Rob Talks MH Tips 1-5 (Being Kind to Yourself)

On Monday-Fridays most weeks on my Instagram I am sharing a little tip with you each day from my experiences of dealing with anxiety and depression (along with a lovely photo of me 😆).

If you want to keep up to date with my tips as I share them then please follow me on Instagram! I’ll also be sharing a delayed version of my tips on my blog in this format.

In week 1 I focused on the topic ‘Being Kind to Yourself’. Below I am sharing with you my 5 tips on this subject…

Monday 31st July 2017

1

It’s easy to try and force yourself to get better straight away when you’re going through a tough time with a mental health condition. I always used to think things over and over in an effort to solve my problem as soon as I could. However, that was part of the problem for me and made things worse!

I was so anxious about getting past my anxiety and that my condition became even more prominent 😩

 

It’s easy to put that pressure on yourself or to allow others to do so.

The key is to accept that your mental health will overwhelm you for an indefinite amount of time. All you can do is hold tight and work towards recovery with your GP, therapist, medication etc.

Trying to force yourself to be mentally 100% straight away is the equivalent of trying to run in your first session of physiotherapy after breaking your legs – it won’t work.

You’ve got to accept that, sit back, be patient and give yourself the space you need to learn to manage your mental health in your own time. However long it takes!

You’ll get there but trying to run before you can walk will only slow you down!

 

Tuesday 1st August 2017

2Recovery isn’t linear. You don’t just suddenly learn to manage your mental health in a series of perfect steps until you feel 100%. You’ll have up days and down days but the most important thing is how you bounce back from the lows.

I used to think every time I felt my anxiety getting worse that I was going back to square 1 in my recovery but that simply isn’t true.

 

 

Over time you equip yourselves with the skills to manage your mental health but as you’re learning to use these they don’t always work.

If you wanted to become a world famous artist you wouldn’t expect to just pick up a paintbrush and for everything you painted to be perfect. You’d paint some terrible things but over time you’d get better and better always learning from your mistakes.

It’s the same principle with learning to manage your mental health. You have to accept that on the way to recovery you’ll have big setbacks. Just know that that doesn’t mean you’re back to square 1 or that you’ve failed. It just means you’re learning on your way to getting better 🙂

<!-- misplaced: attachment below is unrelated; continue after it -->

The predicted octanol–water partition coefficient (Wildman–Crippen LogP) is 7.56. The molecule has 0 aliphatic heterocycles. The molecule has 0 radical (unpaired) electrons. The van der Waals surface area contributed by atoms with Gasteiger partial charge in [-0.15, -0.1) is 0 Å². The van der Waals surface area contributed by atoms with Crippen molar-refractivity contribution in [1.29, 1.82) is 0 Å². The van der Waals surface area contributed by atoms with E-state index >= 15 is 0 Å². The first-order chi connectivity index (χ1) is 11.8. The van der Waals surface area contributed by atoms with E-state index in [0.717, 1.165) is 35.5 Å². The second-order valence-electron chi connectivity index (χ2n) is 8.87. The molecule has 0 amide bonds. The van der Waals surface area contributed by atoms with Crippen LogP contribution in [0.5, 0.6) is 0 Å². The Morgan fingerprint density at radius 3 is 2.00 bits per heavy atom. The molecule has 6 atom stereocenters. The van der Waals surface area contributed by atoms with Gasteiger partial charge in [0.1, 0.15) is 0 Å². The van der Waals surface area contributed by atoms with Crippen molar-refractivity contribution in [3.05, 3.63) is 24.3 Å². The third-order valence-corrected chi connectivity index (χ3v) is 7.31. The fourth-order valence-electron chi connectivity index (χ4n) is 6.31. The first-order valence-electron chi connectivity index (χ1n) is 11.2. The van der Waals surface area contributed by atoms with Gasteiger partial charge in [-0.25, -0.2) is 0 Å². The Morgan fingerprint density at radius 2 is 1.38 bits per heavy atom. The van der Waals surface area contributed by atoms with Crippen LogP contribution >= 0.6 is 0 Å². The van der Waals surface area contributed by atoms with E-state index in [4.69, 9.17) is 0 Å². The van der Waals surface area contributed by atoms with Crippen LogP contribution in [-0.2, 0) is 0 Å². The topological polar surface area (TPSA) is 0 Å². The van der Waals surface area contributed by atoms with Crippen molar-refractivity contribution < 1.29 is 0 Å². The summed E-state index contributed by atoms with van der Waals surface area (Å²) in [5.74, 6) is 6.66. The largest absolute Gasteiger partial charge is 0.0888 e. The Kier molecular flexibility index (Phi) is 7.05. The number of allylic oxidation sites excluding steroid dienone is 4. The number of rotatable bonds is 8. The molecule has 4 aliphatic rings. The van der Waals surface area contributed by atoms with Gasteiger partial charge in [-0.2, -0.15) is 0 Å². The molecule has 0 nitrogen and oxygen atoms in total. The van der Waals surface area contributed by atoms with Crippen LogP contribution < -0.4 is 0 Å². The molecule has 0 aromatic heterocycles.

Every setback is one step closer to learning how to manage your mental health more effectively 👍🏻

 

Wednesday 2nd August 2017

3

I don’t know how helpful this tip actually is because it is a lot easier said than done!

Getting frustrated when your mental health overtakes you or prevents you from doing something really doesn’t help though.

So if you’re able to take a step back and not beat yourself up for the way you’re feeling then that is a really useful skill in giving yourself the mental space to relax your mind.

You cannot help the fact that your mental health has gotten the better of you (god knows you’ve tried everything!!!) so why berate yourself on top of it all!

You wouldn’t have a go at a friend if they couldn’t do something because of their anxiety – so try to treat yourself in the same way 🙂

Getting frustrated and fighting your anxiety just perpetuates how you’re feeling. If you can break that cycle you are onto a winner 👍🏻 it’ll take time but you’ll get there 🙂

 

Thursday 3rd August 2017

4Comparing yourself to others is normal. So when you achieve something – which is a big deal for you but seems simple for somebody else – it’s easy to underestimate the progress you’ve made.

For example, when my agoraphobia was at its worst it was a massive deal for me to get through a day at school or even sometimes to just go for a 10 minute walk near my house.

 

I’d feel mad at myself for being proud for achieving such small things which were effortless for other people. That’s not helpful though.

You should recognise your triumphs no matter how small. They are all steps on a much bigger journey 👍🏻

Now I never worry about going anywhere and I’ve overcome my agoraphobia. That’s only because of all of those little steps where I pushed myself. I am now proud of all of them! You should be proud of your little steps too! 🙂

 

Friday 4th August 2017

5A lot of the time when you’re at your lowest points you’ll feel like there is no way that things will ever get better.

I never envisaged that I would be able to manage my mental health conditions to the point where they have a really limited impact on me day-to-day – but that is where I am currently!

During my darkest times I always kept some hope, no matter how faint, that I would get to a happier place and be able to enjoy my life to some extent again. Without that it’s difficult to see how I would have kept going.

It’s really important to keep hope and to remember that it is possible to recover from mental health conditions. If you can remember that it’ll keep that light at the end of the tunnel 👍🏻

You’ll look back in a year or five or twenty when you have a life you can’t imagine now and be so happy that you didn’t give up 🙂

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